“Don’t frighten her” I said, although she did not look like one who could be easily rattled. She was completely composed, accustomed, I’m sure, to far more threatening vehicles barreling by. In fact she barely looked at us, gazing off into the distance chewing and chewing in that slow and trancelike way.

We pulled up alongside her, very close. I leaned out, thought about touching her but felt, strangely, that she might be offended.

My husband, sitting in front of me, stuck his head out of the driver’s window and said, “Namaste.”

Now my husband is practical to a fault and cannot be described as an animal lover. Although he would never condone cruelty, one might say that he is extremely unsentimental – bordering on indifferent – about the animal kingdom. But here he looked, for all the world, like a man quite sweetly, and respectfully greeting a cow.

He smiled at her. “Do you know the way to the glass house?”

She turned her head a little to look at him, and then stepped slightly to the left and, drawing a graceful arc through the air, pointed her glinting nose toward a road that slipped off the circle to her left and headed off, through a field of some mysterious crop and into the distant green hills.

It was an extremely unlikely choice. We were on a fairly major route headed toward a town that would be crowded at any time and positively overrun at this time of year. The road she seemed to be indicating and which the three of us were now peering down, was small and unmarked and bore not a single vehicle of any description. Nevertheless we took it, after thanking her of course. What else could we do?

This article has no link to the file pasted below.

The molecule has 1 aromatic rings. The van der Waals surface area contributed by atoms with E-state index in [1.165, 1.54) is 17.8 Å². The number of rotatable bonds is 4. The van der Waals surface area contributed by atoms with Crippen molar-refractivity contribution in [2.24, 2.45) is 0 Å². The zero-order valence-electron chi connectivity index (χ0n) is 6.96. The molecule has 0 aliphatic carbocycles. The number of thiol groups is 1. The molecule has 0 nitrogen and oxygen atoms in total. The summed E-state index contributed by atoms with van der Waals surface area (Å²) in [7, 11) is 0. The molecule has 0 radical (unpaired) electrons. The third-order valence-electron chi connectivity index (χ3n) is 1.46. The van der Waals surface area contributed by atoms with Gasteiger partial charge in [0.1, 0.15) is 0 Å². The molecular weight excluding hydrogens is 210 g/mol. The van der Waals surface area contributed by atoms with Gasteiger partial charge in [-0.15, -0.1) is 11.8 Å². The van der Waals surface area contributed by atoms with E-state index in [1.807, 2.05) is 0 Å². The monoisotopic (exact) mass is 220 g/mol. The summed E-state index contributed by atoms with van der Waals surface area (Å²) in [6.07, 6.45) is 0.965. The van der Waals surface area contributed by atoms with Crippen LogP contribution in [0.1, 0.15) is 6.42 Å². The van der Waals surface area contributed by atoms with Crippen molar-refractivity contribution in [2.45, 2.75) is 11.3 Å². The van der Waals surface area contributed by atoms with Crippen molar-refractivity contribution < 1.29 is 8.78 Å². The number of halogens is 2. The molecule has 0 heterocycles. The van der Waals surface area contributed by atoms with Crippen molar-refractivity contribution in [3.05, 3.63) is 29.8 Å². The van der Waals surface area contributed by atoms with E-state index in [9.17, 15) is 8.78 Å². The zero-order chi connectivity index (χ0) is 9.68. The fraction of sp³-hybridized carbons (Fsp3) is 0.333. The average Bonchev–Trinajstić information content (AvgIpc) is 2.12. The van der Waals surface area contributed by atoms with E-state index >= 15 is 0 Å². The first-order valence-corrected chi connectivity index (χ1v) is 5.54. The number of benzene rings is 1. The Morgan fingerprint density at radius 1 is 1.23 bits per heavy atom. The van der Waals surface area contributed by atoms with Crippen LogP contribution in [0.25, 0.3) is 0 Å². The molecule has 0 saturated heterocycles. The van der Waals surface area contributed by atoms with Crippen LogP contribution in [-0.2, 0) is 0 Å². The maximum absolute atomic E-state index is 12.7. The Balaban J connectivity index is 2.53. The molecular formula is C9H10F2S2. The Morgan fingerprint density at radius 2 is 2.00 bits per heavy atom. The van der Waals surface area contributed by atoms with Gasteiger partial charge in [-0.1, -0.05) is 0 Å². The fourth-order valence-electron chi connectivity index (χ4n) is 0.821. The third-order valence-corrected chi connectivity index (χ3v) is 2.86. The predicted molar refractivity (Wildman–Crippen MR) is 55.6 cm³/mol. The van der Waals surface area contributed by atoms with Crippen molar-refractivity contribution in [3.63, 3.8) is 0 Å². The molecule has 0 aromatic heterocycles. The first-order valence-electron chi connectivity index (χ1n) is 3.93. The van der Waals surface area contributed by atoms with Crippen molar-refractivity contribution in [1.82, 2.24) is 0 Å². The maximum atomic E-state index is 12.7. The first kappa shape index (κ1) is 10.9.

It was not the road we were looking for but a better one and it took us directly to the Glass House rather than through the throbbing center of town. And that night, after we had settled into our beautiful private villa with its mosaic floors and stained glass doors that lead through a mango and litchi orchard to the cool soft beach on the river, we sat on the porch of the dining room drinking lemonade and Gin and tonic, to the sound of the peacocks calling in the garden and talk drifted to the cow. My husband and his friend laughed about what a quaint co-incidence it was, so singularly Indian. And as I rested, eyes closed in a hammock chair, listening to them, I remembered, or imagined, as from a dream, the sadhu sitting behind her, hidden in the deep shadows of the small tree, with grey dreadlocks that hung down like ropes from his head to the sandy ground and draped over his criss-crossed legs, seeming to draw him into the earth. It felt unimportant to say, or even to understand, that it was not a coincidence at all, but something else, something un-named.

Melissa Webster was born in a very small town in South Africa, and has since lived in various big and small towns in Europe, Asia, and North America. She has been an editor, lettuce picker, clerk, cleaner, book seller, factory packer, waitress, and chicken farmer, among other things. For now she lives, with her husband and three children, in Harare, Zimbabwe, and she is a writer.